A New Roadmap for Reining in Social Media Companies Is Gaining Steam

From a Washington Post story by Cristiano Lima headlined “A new roadmap for reining in social media companies is gaining steam”:

For years, U.S. policymakers have been railing against social media companies for allegedly stoking divisions and facilitating the spread of noxious content on their sites, with little to show for it beyond distant threats of regulation.

These efforts have largely taken a single form: proposals to roll back the protections that shield tech companies from lawsuits over their users’ posts, known as Section 230.

But there are signs of growing momentum for a different approach, focused instead on channeling regulators’ consumer protection powers.

It’s a strategy that has shaped a slew of recent proposals aimed at cracking down on platforms that mislead users about their practices and policies, or that fail to be sufficiently transparent about their products.

On Tuesday, three House Democrats unveiled legislation that would create a new digital safety bureau at the Federal Trade Commission tasked with issuing transparency requirements and guidance on safety features to digital platforms.

Rep. Sean Casten (D-Ill.) cast the proposal in a statement as an effort to “finally bring social media platforms’ broken promises and black box practices to light.”  Announcing the bill, the offices leading the charge likened imposing new regulations on online platforms to crafting new “seat belt” or “speed bump” safety standards.

That approach resonates with a separate proposal led by the leaders of the Senate’s consumer protection panel that would create new children’s safety requirements for tech companies, enforced by state attorneys general and federal regulators at the FTC….

While lawmakers are pushing to give regulators more tools to crack down on these supposed consumer protection harms, some state officials and advocates are making the case that there’s more to be done with the laws already on the books.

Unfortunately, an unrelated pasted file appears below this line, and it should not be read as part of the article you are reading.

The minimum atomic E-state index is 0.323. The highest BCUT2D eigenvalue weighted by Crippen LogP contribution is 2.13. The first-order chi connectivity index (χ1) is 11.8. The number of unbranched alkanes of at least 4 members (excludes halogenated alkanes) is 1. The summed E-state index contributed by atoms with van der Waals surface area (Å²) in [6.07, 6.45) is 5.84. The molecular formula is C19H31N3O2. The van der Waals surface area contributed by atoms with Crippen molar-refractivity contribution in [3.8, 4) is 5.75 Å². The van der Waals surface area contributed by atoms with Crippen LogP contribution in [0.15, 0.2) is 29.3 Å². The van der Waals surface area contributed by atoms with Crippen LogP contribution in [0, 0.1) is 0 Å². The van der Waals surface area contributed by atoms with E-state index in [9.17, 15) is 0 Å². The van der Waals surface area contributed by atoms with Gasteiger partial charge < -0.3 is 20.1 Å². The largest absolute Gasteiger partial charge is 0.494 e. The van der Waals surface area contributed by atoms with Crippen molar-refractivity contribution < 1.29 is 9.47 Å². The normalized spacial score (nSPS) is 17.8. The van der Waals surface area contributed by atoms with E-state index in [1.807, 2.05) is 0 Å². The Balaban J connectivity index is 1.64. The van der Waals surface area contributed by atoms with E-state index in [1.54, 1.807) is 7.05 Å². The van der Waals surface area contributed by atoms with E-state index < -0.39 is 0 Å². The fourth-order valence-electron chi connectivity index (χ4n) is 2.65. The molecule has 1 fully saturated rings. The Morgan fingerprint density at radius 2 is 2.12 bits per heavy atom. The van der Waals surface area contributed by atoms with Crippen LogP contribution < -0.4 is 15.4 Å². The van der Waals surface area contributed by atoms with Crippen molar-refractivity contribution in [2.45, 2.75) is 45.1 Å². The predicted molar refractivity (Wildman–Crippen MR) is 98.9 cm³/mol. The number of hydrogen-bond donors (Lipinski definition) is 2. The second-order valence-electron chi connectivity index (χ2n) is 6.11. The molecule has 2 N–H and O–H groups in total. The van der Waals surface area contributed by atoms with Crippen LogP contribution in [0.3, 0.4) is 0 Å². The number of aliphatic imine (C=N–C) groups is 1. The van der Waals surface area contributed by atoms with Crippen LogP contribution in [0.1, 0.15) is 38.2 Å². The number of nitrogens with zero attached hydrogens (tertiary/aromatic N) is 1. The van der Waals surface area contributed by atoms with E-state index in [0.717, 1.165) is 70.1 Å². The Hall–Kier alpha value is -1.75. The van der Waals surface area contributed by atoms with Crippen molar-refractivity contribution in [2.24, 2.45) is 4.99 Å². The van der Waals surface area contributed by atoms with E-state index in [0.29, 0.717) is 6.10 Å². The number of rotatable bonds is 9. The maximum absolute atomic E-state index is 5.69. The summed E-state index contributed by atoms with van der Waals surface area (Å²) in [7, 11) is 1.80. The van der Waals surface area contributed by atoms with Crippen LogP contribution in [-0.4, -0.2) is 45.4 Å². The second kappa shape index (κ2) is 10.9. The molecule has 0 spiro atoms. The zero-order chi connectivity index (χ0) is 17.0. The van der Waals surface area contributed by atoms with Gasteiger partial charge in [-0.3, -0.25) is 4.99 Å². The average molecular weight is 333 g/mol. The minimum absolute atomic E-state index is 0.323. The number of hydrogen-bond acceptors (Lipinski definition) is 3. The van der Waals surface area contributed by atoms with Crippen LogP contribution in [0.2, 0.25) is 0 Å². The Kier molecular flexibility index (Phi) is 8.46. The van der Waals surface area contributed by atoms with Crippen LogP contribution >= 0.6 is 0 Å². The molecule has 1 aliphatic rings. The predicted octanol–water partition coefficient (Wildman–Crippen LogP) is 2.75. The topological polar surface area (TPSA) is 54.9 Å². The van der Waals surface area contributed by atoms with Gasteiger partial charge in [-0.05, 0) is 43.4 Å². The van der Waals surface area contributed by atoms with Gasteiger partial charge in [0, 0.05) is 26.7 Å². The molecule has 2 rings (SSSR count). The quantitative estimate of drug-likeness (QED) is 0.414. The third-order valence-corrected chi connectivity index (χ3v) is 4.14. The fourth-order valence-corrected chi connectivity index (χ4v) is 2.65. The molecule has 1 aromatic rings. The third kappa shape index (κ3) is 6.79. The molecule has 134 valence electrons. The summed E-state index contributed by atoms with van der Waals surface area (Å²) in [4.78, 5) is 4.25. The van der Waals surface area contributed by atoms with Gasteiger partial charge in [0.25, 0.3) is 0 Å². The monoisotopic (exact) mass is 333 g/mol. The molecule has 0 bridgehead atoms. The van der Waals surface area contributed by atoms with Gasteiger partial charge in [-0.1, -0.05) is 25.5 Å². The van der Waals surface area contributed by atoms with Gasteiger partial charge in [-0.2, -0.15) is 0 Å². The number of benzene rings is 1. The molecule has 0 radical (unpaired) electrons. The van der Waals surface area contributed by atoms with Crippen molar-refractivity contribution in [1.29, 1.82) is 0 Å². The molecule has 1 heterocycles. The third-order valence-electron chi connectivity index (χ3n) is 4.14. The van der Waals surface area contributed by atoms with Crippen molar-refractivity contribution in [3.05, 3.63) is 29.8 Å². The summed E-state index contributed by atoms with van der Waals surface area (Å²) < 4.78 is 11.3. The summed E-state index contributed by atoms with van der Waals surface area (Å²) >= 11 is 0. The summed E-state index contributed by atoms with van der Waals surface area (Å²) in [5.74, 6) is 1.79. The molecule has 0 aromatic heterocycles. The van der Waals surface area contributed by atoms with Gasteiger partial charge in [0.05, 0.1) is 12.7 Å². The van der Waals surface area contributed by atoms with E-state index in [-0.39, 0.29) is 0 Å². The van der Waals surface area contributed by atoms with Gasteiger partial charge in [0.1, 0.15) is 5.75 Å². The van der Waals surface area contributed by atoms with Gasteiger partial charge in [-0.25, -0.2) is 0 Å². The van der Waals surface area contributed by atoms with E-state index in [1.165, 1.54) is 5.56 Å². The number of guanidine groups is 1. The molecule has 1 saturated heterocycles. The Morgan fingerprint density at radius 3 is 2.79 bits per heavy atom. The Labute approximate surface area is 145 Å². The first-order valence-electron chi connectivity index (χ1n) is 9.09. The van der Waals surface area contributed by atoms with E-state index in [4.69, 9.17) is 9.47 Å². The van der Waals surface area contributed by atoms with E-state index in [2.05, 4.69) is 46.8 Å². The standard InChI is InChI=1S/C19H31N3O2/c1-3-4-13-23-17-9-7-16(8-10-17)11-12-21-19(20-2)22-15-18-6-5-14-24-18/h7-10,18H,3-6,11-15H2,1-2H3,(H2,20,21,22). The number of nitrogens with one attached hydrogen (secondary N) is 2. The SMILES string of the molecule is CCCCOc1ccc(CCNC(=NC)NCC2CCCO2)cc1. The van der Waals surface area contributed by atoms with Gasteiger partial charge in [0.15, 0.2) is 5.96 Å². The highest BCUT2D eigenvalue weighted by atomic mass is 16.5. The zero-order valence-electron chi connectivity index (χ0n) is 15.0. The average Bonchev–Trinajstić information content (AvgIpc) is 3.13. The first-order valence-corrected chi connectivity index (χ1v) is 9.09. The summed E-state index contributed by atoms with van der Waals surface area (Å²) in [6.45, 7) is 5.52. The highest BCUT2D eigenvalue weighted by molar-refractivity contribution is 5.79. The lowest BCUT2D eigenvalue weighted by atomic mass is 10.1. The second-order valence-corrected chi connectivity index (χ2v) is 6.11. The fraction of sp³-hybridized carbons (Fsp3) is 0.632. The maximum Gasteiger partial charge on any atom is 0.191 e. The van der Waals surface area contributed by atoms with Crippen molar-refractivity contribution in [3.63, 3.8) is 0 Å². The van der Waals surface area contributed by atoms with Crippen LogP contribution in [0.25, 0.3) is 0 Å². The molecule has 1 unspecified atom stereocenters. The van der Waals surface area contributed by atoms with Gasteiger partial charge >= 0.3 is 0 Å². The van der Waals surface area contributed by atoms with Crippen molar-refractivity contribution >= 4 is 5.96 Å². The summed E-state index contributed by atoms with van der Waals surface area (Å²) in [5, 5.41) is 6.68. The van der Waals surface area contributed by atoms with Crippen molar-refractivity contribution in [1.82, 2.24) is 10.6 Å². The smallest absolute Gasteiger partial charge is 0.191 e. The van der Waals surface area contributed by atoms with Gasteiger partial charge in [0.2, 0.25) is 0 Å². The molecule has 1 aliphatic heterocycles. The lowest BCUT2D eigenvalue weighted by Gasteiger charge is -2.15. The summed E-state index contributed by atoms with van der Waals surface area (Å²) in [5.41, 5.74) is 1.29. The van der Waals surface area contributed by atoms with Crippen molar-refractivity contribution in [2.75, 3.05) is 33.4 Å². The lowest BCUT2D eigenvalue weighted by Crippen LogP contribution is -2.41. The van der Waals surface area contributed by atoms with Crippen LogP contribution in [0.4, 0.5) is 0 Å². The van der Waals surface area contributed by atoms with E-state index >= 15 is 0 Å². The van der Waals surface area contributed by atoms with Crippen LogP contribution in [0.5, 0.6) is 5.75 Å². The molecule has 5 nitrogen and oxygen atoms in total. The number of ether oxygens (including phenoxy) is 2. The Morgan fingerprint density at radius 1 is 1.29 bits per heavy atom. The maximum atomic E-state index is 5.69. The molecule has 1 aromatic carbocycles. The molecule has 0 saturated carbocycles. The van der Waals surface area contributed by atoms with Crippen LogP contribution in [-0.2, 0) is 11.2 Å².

D.C. Attorney General Karl Racine highlighted an advocacy group’s lawsuit that accused Facebook of violating D.C. consumer protection laws by making misrepresentations about how effective it is in cracking down on hate speech, as we first reported in The Technology 202.

Facebook whistleblower Frances Haugen’s complaints to federal regulators about the tech giant have largely focused on allegations it misled the public and investors about its policies. While those were filed under Securities and Exchange Commission standards, the legal argument resonates with common consumer protection principles that companies shouldn’t use unfair or deceptive practices to mislead their customers.

New York University adjunct law professor Paul Barrett argued that expanding regulators’ powers to crack down on consumer protection harms on social media could offer a more comprehensive solution than revamping Section 230.

“Congress would be well-advised to think about this in a more fundamental way, and ask the question: ‘Does it make sense for the social media industry to go without the kind of oversight that almost all other industries are subjected to?’ ” said Barrett, who serves as deputy director of the NYU Stern Center for Business and Human Rights.

In a new white paper released Wednesday, Barrett and former Stern Center fellow Lily Warnke make the case that boosting those powers would help “reduce the level of hate speech, health misinformation, incitement to political violence, and other forms of harmful content spread by social media platforms.”

The paper suggests Congress should pass legislation to make clear that regulators have the tools to require greater transparency and accountability from tech platforms, including ensuring that their content moderation systems “procedurally deliver on promises made to users about platform rules and enforcement practices.”

Barrett argued this type of approach shows a “deep-seated respect for the First Amendment,” which means it could help steer clear of fraught disputes about speech.

But proposals to boost regulators’ consumer protection powers still face major political hurdles. While some have bipartisan backing, others have only limited Democratic support.

Efforts to expand the FTC’s enforcement authority to levy fines and punish companies have faced steady pushback from business groups like the U.S. Chamber of Commerce, as well as moderate Republicans who worry about regulatory overreach. Barrett said he has no delusions about the likelihood of the proposals advancing anytime soon.

“Any attempt to pass any kind of broad legislation in this area is going to face a very uphill fight, there’s no doubt about that, and if you were a betting person I don’t think you’d bet a lot of money that the broader FTC-oriented legislation is going to get enacted in 2022,” he told me.

Cristiano Lima is a business reporter and author of The Washington Post’s Technology 202 newsletter, focusing on the intersection of tech, politics and policy. He previously served as a senior web producer, breaking news reporter and tech policy reporter for Politico.

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